The enemy also has some tricks of their own now. Although the AI is far from perfect, they've gotten a bit smarter since the last game, enough so that on Ace difficulty, you'll have your work cut out for you. Enemy squadrons will now use their aircraft in ways suited to those aircraft, instead of a standard attack. Some enemies will even use their special weapons against you!
Speaking of special weapons, Bandai Namco have re-added the long-lost feature from Ace Combat 04: Shattered Skies, otherwise known as Ace Combat: Distant Thunder, which allows you to buy different special weapons for your aircraft. Each aircraft has 3 special weapons, with one provided with the aircraft upon purchasing it. Only by purchasing the aircraft can you buy the special weapons for it, though. These special weapons can vary from XMAA's (multi-lock anti-air missiles that can be fired in groups of 4, unlike regular missiles that can only be fired in pairs or singularly.), to napalm bombs and jamming devices. Unfortunately, each aircraft seems to have it's own variation of special weapons, so buying the large bombs for the A-10A won't mean you can use them on that F-15E. Another strange thing is that you have to buy your own special weapons and aircraft, but your wingman has only one aircraft they like to fly (which changes when your wingman does), and have all 3 special weapons for it already bought. So, you can't use your wingman's UGBLs on your own plane, even if they're the same model.
Something that I found particularly interesting is that the game makes itself easier for fans of the series. If a save is detected for AC04 from the same zone as AC:TBW, the conditions for unlocking the super-plane from AC04, the X-02 Wyvern, are dramatically reduced. The same thing occurs with an AC5 save and the conditions for unlocking the ADF-01 Falken.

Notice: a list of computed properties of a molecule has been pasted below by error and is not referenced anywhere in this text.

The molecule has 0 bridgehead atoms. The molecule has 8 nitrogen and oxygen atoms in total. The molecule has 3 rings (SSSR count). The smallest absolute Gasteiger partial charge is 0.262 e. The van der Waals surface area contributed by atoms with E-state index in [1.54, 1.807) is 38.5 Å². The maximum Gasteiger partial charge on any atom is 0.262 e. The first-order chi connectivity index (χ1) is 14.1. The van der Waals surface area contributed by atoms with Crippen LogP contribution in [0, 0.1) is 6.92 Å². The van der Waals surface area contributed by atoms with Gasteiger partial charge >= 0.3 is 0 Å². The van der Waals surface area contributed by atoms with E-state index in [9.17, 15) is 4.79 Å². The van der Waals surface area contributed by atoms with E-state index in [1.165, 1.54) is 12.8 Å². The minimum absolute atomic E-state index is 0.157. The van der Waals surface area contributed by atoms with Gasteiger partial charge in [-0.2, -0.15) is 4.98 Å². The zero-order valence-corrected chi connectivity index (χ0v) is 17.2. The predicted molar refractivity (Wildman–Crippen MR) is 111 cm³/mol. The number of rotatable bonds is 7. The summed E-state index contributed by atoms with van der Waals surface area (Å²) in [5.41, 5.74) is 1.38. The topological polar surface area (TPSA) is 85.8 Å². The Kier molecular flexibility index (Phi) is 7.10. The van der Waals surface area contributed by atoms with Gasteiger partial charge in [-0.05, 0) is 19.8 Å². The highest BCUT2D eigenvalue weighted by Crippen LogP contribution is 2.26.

Another feature returning from AC04 is the ability to plug in a second controller and dogfight with a friend. Although I am yet to try this feature (no-one around here is willing to challenge my mastery of the skies), it is a welcome change from the solo-flights of The Unsung War (Squadron Leader).
But really, that's where the game starts to falter a bit. Although there is one or two new features, it's really the same old Ace Combat you've been playing for the past 11 years. The series really needs something new to bolster it's already impressive arsenal. Heck, the graphics and sound aren't that much different than the last installment! (although, they're still kick-ass good)
But still, this is one fine example of a flying game, one of the best to be found on the console market. Sure, there isn't that many to compete against it, but that doesn't make it any less of a game. I insist that anyone who is a virtual adrenaline junkie should buy this game. You won't be let down, except in a ball of flames when you get shot down. Not 'if', 'when'. When you get to 'Ace' difficulty, then you'll understand.